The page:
We have been fans of bread making for a long time and if you like toast some might say it’s a necessity in France. Mostly I used the bread machine to make loaves for toast and my top tip is to have a big plastic box with a clip lid to keep your flours, salt and bread making paraphernalia in. This means it’s one thing to get out and the loaf is on in under 10 minutes.
I also use the machine to make dough for pizza and burger buns. English muffins I make using a mixer with dough hooks (as it’s a wet dough) and I get my hands messy and do the whole kneading thing when I make foccacia. I’ve also been known to have reasonable success with brioche and hot cross buns but my bête noir has always been sour dough bread. I’ve managed to generate a ‘starter’ and I have followed the detailed instructions from several books and websites but to say the bread was inedible was an understatement – you could have built walls with them!
Enter Peter and Meghan from Canada, staying with us for a fortnight’s workaway. Peter is a baker who is travelling around Europe with his sour dough starter, he’s even been known to take his dough out with him for a day… This is a level of dedication to bread making that I’m not sure I’m prepared to go to but he did teach me to make very good, even if I do say so myself, sour dough bread (SDB) with very little hands on time.
Don’t get me wrong SDB takes a long time from start to finish, but with this method each intervention is only a few minutes. Below I’ve tried to describe the method in layman’s terms. It does mean you need to be about for the day, hence Peter taking his out, but it’s probably only about 30 minutes hands on time all together.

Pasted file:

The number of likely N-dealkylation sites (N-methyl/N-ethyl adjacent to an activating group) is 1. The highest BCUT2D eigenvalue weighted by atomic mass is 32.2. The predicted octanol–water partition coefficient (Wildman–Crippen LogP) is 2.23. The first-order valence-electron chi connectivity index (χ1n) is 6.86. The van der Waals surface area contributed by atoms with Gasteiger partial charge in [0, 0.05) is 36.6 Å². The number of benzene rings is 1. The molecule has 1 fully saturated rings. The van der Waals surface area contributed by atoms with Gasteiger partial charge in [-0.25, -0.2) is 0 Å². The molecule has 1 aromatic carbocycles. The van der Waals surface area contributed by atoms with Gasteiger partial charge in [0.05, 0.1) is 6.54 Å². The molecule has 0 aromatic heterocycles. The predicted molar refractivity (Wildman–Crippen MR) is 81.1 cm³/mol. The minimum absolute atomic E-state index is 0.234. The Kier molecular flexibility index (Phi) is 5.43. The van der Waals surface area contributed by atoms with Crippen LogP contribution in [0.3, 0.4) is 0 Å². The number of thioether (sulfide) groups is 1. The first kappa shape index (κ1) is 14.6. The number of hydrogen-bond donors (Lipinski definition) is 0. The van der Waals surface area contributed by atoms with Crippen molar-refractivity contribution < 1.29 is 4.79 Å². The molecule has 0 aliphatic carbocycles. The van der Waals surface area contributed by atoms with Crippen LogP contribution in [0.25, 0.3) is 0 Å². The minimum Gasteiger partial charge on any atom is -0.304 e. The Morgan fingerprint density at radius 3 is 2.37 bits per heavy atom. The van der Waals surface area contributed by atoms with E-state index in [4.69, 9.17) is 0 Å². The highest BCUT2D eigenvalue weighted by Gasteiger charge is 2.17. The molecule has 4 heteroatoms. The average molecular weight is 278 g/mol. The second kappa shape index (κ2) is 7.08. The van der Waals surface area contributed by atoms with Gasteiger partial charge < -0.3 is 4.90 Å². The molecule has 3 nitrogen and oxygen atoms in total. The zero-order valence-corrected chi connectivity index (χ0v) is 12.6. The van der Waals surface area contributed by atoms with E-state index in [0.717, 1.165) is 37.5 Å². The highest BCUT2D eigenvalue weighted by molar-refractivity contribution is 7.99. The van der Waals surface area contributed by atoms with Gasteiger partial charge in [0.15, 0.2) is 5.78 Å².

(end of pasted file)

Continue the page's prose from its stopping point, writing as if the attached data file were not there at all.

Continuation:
I have also learnt a whole new vocabulary, this is optional of course. Crust I was familiar with but I thought crumb was what was left on my plate when I’d finished eating. Well, apparently not, crumb is the bit inside the crust and with SDB the bigger the holes the better. Personally I think there is a limit but there is a famous bakery in San Francisco where the holes are so big they have to use another loaf to fill them in order to make sandwiches, I’ll settle for medium holes with the odd bigger one. The other thing I hadn’t realised is that bread can have ears, again the bigger the better. Ears what you call the crusty bits that stick out from where the cuts are made in the dough and have nothing to do with your bread’s hearing. I also learnt some technical terms and words such as autolyse but if you google them you’ll get the right answer.
The only problem is that with my growing skill in sour dough bread making is also getting a growing waistline #goodlifeproblems!
Sour Dough Bread
This is going to sound like a lot of faffing around but none of the stages takes more than a couple of minutes hands on time and it really does make tasty bread. It is easier to manage the dough with less water but the flavour is better with more. I was also told that it’s better with a larger quantity, I haven’t tried making just one loaf as the biggest cost is heating the oven so baking two at once makes economic sense. It is also a better use of time (it takes as long to make one as two) and sour dough bread keeps much better. If you prefer you can always put one in the freezer.
Keeping The Starter